Mr. Chair, first of all I would like to express my gratitude to and support for the hon. member for Dartmouth--Cole Harbour. We can see the compassion and the understanding of the issue that we face regarding caregivers, the unsung heroes of our society.
I have spoken to many in this House. I know that many have their own personal circumstances, which they have dealt with for a long time. Some are more fortunate than others. There are many who are not.
As a society and a government what we must do is work with all the stakeholders and all levels of government to find ways to help our aging population, the disabled and the families that care for them with willingness, with love and with compassion. We must ensure that we help those three million people who do this unpaid, who give of themselves and find economic opportunities to help their families, especially in certain circumstances, or when they age, and a spouse, a partner, a neighbour or a friend becomes affected and they are there for them, whether it is to help them shop for groceries, cut the lawn, take them to a doctor or do whatever they need.
Together with all levels of government we must find ways to help these people. Without them Canada would be in very dire straits, because all the money that we put into health care would not come close to what is required to give these people the kind of life we would want for our loved ones.
In this budget, the first step we took was to increase the medical expense tax credit from $5,000 to $10,000. It is a first step.
With the round table discussions that we had in Atlantic Canada, the prairie provinces and Ontario, and which we will be having in B.C., what we are hearing from all the stakeholders, all the persons who make up the society from a caregiving perspective, is a clear message that sometimes one person alone cannot do it. The message is that it is a responsibility as a society for all of us to share, to help and to be there, whether it is in an economic way, lending a helping hand or just lending an ear sometimes. I think we can do it. What we are finding with our round tables is that everyone has a different opinion depending on their circumstances. This is not one size fits all.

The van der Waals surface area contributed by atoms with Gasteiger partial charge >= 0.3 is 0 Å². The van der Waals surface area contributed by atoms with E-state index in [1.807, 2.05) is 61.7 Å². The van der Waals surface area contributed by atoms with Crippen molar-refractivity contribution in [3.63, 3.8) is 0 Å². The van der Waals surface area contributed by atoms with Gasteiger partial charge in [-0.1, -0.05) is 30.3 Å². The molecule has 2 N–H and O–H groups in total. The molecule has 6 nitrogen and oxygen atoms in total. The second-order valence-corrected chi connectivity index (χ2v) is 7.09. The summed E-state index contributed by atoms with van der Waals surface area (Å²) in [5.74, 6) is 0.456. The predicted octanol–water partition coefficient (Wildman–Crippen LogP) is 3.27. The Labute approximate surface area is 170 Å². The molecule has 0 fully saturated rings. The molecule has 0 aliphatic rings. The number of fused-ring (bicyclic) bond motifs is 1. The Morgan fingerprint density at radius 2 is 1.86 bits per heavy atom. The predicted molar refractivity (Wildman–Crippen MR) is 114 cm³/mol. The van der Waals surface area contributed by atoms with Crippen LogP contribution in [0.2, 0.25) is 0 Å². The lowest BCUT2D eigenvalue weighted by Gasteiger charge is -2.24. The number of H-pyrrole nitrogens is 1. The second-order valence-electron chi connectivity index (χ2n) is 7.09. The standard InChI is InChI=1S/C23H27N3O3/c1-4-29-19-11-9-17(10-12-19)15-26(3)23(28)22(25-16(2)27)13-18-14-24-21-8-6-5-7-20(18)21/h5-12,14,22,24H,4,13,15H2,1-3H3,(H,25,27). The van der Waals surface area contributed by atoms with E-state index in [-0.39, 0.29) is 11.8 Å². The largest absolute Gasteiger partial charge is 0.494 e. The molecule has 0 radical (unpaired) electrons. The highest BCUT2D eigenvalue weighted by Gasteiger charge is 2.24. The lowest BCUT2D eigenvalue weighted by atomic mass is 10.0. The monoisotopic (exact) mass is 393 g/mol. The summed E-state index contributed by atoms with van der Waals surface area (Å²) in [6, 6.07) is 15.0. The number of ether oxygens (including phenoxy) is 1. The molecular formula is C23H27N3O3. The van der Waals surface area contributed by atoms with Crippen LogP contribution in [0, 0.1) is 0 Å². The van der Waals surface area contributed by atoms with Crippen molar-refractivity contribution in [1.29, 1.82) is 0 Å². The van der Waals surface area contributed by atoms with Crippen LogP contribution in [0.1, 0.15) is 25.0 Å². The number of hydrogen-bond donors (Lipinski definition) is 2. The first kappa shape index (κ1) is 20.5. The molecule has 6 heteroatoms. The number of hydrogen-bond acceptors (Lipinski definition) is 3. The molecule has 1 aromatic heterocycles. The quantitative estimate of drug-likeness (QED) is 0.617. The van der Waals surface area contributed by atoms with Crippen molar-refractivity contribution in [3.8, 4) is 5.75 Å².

What happens on the first day someone is actually in a situation where a loved one needs attention? What do people do? These are the kinds of questions that we are asking of ourselves in trying to find out what the first step is. With our election platform of $1 billion over five years, working with the provinces and with stakeholders, what is it that we can do to help fill the void, the vacuum, which will alleviate some of the first pressures that people face? Where do they turn?
As we all know, all levels of governments often work in silos. On day one, where does that person begin? As we work with everyone at our September national round table and as we ask this committee to actually consider as a priority where members can work with government, with us, what we are hoping to do is find a solution to some of the problems. We are not asking members to wait until we come here and give the answers. We are asking members to work together because there is no one answer.
I was hoping that the committee would be able to do some of that as we are travelling the country and meeting with all the stakeholders and the provincial ministers responsible. I believe that is a start. It is similar to the early childhood and child care program: we start somewhere.
Yes, there are tax measures to deal with the disabled, the 25 points that were put in the budget in terms of what the committee wanted. We are always moving the agenda forward because 40% of our seniors are disabled and people, regardless of their framework in life today, can be affected.
I was at a fundraiser, a Bay Street crowd for MS, and I was able to speak. I very briefly said to them that any of them could go home that night and face the difficulties of becoming a caregiver. It is important for all of us to work together, to reach out and to contribute in any way we can on an individual and collective way. Together we can solve some of the problems that are faced by caregivers.
We have an aging population and Canadians are living longer and healthier lives. However, they will also require government to be a part of that process.
There are many issues that will in effect be important for the committee to look at to ensure that we will make a difference in lives of people. I am excited about this issue because it really is a non-partisan issue. I can speak to any member, as I have in the past. I know members care just as deeply as we do. I challenge them to put some energy into this so we can come up with some solutions as we travel the country to make a difference. Some members have personal experiences and know better than others on how to solve some of these problems.